As I’ve mentioned in a couple previous posts, I’m in the process of starting a new novel. I’ve done considerably more pre-writing than I have in my previous work. To date, I’ve written four novels and started three others. The four complete books are those in The Lore of Efrathah, which is really just one story. The partials were for either a contest or a critique group and I never fully developed the characters or story.
Two of the partials are fantasy and one is contemporary. In none of those have I done as much preparation to write as I am with the one I’m working on now. In many ways I’m curious to see how this turns out — will the story be easier to get down or not?
So here’s what I’ve done so far. After going through (for the second time) two and a half writing books (the third one was getting into some redundancy) that each had writing exercises I could do with my new story in mind, I’ve created a character profile for the protagonist, developed a time line to connect this prequel to The Lore of Efrathah, drawn a map of the city which is the main location of the story, mapped out a subplot, and finally listed out some of the scenes I envision including — the most basic list of “what happens.”
I feel pretty ready to start, so today I tackled that first paragraph. I know by this time that what I put down today will be unrecognizable by the time I’ve written the entire story and revised the necessary times, but still I wanted to head in the right direction. It’s much easier to tell the story the way it should be told, I think, if I can start it in the right place.
Of course, I no sooner finished than I remembered I had considered setting this one in wintertime. Oh, so already I have some revision to make!
But here’s the cool thing. I don’t think I would have considered having this story take place during winter unless I’d done the pre-write work.
One of the key lessons I’ve learned about writing is to push beyond the obvious. So if it’s obvious for the main character to stop at a fast food joint and buy a burger and fries for dinner, then that’s what he should not do. Of course all the actions need to be properly motivated and logical. They just shouldn’t be obvious.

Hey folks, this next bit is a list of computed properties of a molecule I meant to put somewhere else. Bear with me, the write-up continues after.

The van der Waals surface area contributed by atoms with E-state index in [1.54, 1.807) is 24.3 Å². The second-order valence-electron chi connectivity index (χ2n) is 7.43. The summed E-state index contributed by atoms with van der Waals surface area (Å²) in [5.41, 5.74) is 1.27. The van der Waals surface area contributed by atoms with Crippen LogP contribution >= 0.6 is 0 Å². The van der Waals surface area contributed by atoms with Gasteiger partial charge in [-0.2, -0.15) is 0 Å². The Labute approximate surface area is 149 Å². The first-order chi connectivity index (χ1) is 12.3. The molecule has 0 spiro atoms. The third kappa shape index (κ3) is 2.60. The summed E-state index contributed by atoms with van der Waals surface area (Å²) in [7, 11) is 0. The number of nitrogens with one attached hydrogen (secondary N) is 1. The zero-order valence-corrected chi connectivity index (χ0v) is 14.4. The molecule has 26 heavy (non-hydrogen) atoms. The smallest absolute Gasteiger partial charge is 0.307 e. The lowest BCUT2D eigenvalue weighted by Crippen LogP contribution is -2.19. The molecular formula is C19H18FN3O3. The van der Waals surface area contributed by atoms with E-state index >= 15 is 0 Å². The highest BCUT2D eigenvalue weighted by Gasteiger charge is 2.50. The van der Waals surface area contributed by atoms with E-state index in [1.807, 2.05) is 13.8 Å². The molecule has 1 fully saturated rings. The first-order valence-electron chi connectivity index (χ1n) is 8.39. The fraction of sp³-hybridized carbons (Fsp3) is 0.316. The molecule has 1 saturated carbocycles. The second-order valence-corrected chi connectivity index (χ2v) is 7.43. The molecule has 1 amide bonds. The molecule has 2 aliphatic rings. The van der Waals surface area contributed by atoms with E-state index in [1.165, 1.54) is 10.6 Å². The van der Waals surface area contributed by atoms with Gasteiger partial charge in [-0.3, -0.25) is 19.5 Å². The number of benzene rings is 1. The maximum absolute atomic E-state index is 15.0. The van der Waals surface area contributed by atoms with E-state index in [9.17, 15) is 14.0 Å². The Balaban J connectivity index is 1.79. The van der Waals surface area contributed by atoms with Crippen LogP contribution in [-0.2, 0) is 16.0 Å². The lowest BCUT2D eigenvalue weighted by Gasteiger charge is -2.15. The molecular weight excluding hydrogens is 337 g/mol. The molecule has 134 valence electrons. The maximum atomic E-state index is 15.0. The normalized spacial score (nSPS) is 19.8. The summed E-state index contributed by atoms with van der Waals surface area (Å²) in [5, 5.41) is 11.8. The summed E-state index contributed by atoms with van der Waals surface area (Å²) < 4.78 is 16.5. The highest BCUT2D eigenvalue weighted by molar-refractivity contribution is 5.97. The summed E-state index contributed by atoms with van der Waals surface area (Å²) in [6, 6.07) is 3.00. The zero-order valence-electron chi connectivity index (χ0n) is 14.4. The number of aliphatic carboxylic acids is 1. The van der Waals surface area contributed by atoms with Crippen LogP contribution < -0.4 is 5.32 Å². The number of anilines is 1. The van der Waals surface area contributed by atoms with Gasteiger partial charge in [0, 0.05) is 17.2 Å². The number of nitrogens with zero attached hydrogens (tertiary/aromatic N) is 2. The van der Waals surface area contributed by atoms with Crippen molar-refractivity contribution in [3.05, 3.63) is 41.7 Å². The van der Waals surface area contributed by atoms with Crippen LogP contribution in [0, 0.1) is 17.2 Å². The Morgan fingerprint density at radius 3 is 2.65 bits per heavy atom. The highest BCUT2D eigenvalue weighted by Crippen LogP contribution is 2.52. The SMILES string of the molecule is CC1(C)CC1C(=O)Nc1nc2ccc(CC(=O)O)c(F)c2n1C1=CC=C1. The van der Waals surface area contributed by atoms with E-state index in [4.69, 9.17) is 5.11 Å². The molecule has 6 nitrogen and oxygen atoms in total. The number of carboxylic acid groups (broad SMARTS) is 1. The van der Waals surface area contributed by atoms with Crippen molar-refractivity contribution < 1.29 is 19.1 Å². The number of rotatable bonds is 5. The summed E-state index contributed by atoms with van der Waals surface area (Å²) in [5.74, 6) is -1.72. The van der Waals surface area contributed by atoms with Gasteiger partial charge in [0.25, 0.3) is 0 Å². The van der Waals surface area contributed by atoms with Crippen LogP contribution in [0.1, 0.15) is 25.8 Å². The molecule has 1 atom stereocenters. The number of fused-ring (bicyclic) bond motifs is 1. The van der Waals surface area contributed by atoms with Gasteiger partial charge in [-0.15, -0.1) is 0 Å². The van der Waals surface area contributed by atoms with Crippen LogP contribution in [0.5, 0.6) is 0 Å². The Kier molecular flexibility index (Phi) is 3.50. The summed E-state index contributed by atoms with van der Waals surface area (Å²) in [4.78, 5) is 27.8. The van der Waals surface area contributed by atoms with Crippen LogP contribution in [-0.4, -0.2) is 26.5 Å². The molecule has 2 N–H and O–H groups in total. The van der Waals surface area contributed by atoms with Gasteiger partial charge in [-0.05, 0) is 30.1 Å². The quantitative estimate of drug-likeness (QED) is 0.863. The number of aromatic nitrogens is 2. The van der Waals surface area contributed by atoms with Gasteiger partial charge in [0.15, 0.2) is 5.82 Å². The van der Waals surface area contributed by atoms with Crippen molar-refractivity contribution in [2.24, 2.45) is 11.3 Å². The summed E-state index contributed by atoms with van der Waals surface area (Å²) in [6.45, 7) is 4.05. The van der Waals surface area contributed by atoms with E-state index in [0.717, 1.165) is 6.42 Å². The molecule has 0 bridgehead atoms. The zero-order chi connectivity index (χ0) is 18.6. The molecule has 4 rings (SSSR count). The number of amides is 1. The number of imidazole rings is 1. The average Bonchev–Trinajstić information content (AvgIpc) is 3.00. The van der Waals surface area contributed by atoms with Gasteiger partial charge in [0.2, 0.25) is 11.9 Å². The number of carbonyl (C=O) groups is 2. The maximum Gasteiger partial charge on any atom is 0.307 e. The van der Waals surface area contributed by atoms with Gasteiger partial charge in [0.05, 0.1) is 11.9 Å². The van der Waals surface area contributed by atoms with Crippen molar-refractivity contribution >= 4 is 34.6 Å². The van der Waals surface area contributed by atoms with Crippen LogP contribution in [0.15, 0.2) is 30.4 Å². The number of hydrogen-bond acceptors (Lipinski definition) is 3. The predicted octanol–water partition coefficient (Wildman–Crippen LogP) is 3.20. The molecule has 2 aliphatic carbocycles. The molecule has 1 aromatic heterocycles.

It’s a basic lesson, but I remember when I first started writing, I had some line about water. I don’t remember what it was exactly — maybe how someone leaped across a stream or how it gurgled between the rocks. At any rate, I asked a writer friend how he would say it, and to my dismay he used a completely different set of words. See, I thought then that I should be like everyone else. I should say what others were thinking. You can see, I had a lot to learn! In fact I had to change the way I approached writing.
The next hurdle for me was to be satisfying with suggesting scenes, painting with a light hand so readers had room to imagine rather than producing a detailed replica of what I was envisioning.
Honestly, I can’t begin to tell you how many different lessons I had to learn and how many old habits I had to break. In reality, I’m still learning and probably always will as long as I write. But what’s changed is that now I know a lot of what I need before I start writing.
Last point. Since I’m writing this post as part of the Fantasy Friday series, I should say a word about the fantasy elements in this book. There aren’t a lot yet! I decided to set this story in a period of time when a lot of the “magic” has become dormant. So one of the issues I have to deal with is how much do these people know about the special powers so central to The Lore of Efrathah. Writing a prequel, I’ve decided, isn’t as easy as it sounds! 😉